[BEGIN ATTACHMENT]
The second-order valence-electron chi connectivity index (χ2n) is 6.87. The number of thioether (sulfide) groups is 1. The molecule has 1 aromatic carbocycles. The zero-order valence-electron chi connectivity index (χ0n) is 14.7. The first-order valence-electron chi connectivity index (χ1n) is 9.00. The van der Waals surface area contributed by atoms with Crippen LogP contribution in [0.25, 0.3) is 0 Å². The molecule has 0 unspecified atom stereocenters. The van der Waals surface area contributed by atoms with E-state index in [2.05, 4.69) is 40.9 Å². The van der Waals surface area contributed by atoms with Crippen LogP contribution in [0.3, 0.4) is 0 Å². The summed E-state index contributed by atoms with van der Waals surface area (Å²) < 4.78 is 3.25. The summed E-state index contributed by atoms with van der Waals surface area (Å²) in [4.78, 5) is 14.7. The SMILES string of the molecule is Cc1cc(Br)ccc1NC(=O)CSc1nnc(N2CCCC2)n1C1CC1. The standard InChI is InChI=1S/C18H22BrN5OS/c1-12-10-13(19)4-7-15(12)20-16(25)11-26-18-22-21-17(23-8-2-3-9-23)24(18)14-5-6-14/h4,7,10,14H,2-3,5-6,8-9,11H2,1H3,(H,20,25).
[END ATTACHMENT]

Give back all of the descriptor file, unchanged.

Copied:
The second-order valence-electron chi connectivity index (χ2n) is 6.87. The number of thioether (sulfide) groups is 1. The molecule has 1 aromatic carbocycles. The zero-order valence-electron chi connectivity index (χ0n) is 14.7. The first-order valence-electron chi connectivity index (χ1n) is 9.00. The van der Waals surface area contributed by atoms with Crippen LogP contribution in [0.25, 0.3) is 0 Å². The molecule has 0 unspecified atom stereocenters. The van der Waals surface area contributed by atoms with E-state index in [2.05, 4.69) is 40.9 Å². The van der Waals surface area contributed by atoms with Crippen LogP contribution in [0.3, 0.4) is 0 Å². The summed E-state index contributed by atoms with van der Waals surface area (Å²) < 4.78 is 3.25. The summed E-state index contributed by atoms with van der Waals surface area (Å²) in [4.78, 5) is 14.7. The SMILES string of the molecule is Cc1cc(Br)ccc1NC(=O)CSc1nnc(N2CCCC2)n1C1CC1. The standard InChI is InChI=1S/C18H22BrN5OS/c1-12-10-13(19)4-7-15(12)20-16(25)11-26-18-22-21-17(23-8-2-3-9-23)24(18)14-5-6-14/h4,7,10,14H,2-3,5-6,8-9,11H2,1H3,(H,20,25).